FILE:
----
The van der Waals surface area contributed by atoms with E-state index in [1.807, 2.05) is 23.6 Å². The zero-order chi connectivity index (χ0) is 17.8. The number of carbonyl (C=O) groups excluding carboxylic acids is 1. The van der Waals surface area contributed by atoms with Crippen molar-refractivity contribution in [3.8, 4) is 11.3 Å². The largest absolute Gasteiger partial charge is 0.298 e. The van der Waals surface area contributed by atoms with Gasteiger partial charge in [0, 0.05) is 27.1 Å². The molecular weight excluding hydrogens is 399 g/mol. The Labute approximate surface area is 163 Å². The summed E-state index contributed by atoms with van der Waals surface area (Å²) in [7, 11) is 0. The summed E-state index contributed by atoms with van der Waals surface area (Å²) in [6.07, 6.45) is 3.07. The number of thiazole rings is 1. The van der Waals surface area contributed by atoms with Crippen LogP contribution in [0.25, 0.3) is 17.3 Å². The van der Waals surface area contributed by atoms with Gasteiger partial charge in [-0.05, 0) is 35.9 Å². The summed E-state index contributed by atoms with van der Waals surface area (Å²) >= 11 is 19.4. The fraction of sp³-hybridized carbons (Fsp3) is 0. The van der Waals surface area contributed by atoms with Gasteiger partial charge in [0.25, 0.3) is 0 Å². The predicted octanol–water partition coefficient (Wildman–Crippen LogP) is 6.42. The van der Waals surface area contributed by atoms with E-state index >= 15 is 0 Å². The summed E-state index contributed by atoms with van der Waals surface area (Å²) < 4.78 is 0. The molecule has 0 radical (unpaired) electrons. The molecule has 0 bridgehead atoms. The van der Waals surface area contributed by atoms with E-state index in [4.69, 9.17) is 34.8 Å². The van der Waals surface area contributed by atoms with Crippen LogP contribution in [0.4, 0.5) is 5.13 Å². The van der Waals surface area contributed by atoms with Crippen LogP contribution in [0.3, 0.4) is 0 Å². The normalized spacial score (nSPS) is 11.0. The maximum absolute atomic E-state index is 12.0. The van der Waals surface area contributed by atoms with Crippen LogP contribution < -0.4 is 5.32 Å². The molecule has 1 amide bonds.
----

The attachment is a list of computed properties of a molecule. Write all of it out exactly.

The van der Waals surface area contributed by atoms with E-state index in [1.807, 2.05) is 23.6 Å². The zero-order chi connectivity index (χ0) is 17.8. The number of carbonyl (C=O) groups excluding carboxylic acids is 1. The van der Waals surface area contributed by atoms with Crippen molar-refractivity contribution in [3.8, 4) is 11.3 Å². The largest absolute Gasteiger partial charge is 0.298 e. The van der Waals surface area contributed by atoms with Gasteiger partial charge in [0, 0.05) is 27.1 Å². The molecular weight excluding hydrogens is 399 g/mol. The Labute approximate surface area is 163 Å². The summed E-state index contributed by atoms with van der Waals surface area (Å²) in [7, 11) is 0. The summed E-state index contributed by atoms with van der Waals surface area (Å²) in [6.07, 6.45) is 3.07. The number of thiazole rings is 1. The van der Waals surface area contributed by atoms with Crippen LogP contribution in [0.25, 0.3) is 17.3 Å². The van der Waals surface area contributed by atoms with Gasteiger partial charge in [-0.05, 0) is 35.9 Å². The summed E-state index contributed by atoms with van der Waals surface area (Å²) >= 11 is 19.4. The fraction of sp³-hybridized carbons (Fsp3) is 0. The van der Waals surface area contributed by atoms with Gasteiger partial charge in [0.25, 0.3) is 0 Å². The predicted octanol–water partition coefficient (Wildman–Crippen LogP) is 6.42. The van der Waals surface area contributed by atoms with E-state index >= 15 is 0 Å². The summed E-state index contributed by atoms with van der Waals surface area (Å²) < 4.78 is 0. The molecule has 0 radical (unpaired) electrons. The molecule has 0 bridgehead atoms. The van der Waals surface area contributed by atoms with E-state index in [4.69, 9.17) is 34.8 Å². The van der Waals surface area contributed by atoms with Crippen LogP contribution in [0.4, 0.5) is 5.13 Å². The van der Waals surface area contributed by atoms with Crippen LogP contribution in [0.3, 0.4) is 0 Å². The normalized spacial score (nSPS) is 11.0. The maximum absolute atomic E-state index is 12.0. The van der Waals surface area contributed by atoms with Crippen LogP contribution < -0.4 is 5.32 Å². The molecule has 1 amide bonds.